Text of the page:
Mammal species do not seem to last very long in the grand scheme of things, persisting for an average of 2.5 million years, according to the fossil record. By studying the fossilized teeth of rodents over a span of 22 million years, Jan van Dam of Utrecht University in the Netherlands and his colleagues confirmed this cycle of rodent species rise and fall. But they also found that it closely matched variations in Earth's orbit--and may have definitively linked the two. "If you have seven or eight of these in a row all showing the same pattern, it becomes extremely unlikely that it can be reduced to chance," explains paleoecologist Paul Olsen of Columbia University.

By looking at more than 80,000 teeth personally collected or published in others work, van Dam and his colleagues were able to create a database of 132 rodent species that lived on the banks of ancient rivers, streams and lakes in what would become Spain. They compiled a timeline, checking in every 100,000 years, to determine when these species arose and died out as well as when the greatest number flourished. Species that disappeared for more than one million years were counted as extinct. Analyzing this timeline, they found that the birth and death of these species closely overlapped in time and clustered around specific cycles at one million and 2.4 million years.

These cycles of origination and extinction correlate closely with known astronomical cycles: a 2.37-million-year cycle between an elliptical and circular orbit and a 970,000-year change in the tilt of Earth's axis. The two combine to create periods in which our planet did not tilt very much as it revolved around the sun, thereby eliminating seasons and resulting in less climatic variability. "The lack of warm high-latitude summers--normally associated with extreme eccentricity and obliquity--results in ice expansion on Antarctica, and later the high northern latitudes as well, which will affect the rest of the world's climate resulting in cooling and changes in precipitation patterns," van Dam says. "These climate changes may destroy the habitat of rodents or give new rodent forms a chance."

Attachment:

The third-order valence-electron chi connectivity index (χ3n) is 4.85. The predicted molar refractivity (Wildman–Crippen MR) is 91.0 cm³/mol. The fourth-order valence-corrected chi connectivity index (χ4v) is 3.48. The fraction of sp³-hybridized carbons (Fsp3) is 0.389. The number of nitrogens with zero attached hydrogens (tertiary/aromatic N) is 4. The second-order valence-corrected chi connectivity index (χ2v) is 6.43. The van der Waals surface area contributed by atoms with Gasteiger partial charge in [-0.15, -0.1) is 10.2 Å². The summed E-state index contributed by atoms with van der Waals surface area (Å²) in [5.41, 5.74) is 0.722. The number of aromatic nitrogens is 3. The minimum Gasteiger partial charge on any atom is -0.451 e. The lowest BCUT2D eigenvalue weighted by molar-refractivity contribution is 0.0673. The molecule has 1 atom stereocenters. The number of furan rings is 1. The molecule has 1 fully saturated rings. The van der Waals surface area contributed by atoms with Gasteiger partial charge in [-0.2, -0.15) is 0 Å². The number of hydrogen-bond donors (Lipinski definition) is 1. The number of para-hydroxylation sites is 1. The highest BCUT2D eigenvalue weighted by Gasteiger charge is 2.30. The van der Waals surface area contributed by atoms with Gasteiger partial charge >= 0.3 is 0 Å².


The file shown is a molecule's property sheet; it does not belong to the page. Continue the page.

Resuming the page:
The paper presenting this finding, published in Nature on October 12, is the first detailed evidence of such a linkage, although it has been suspected in the past. The fossil record for other types of animals is more difficult to work with; for example, lizards lack the clear differences in tooth structure that help delineate rodent species, and insects notoriously fail to fossilize regularly. "We're left with just a few groups," Olsen says. "My own research has focused on fish and fossil pollen spores, and they show exactly these kinds of patterns." Van Dam and his team plan to expand their search into other animal groups to look for the same patterns. "Paleoceanographers found indications for climate change--cooling--at these types of configurations in deep sea cores," he notes.

At present, Earth is in a period of axial tilt and an elliptical orbit, a recipe for climate shifts but relatively stable mammal populations. But such periods in the past have not included such high levels of greenhouse gases in the atmosphere, and that is driving an unprecedented--an unpredictable--climate change. "There is no precedent for it in any of the other previous cycles that are well documented," Olsen adds. That may shorten the life span of mammal species presently on the planet.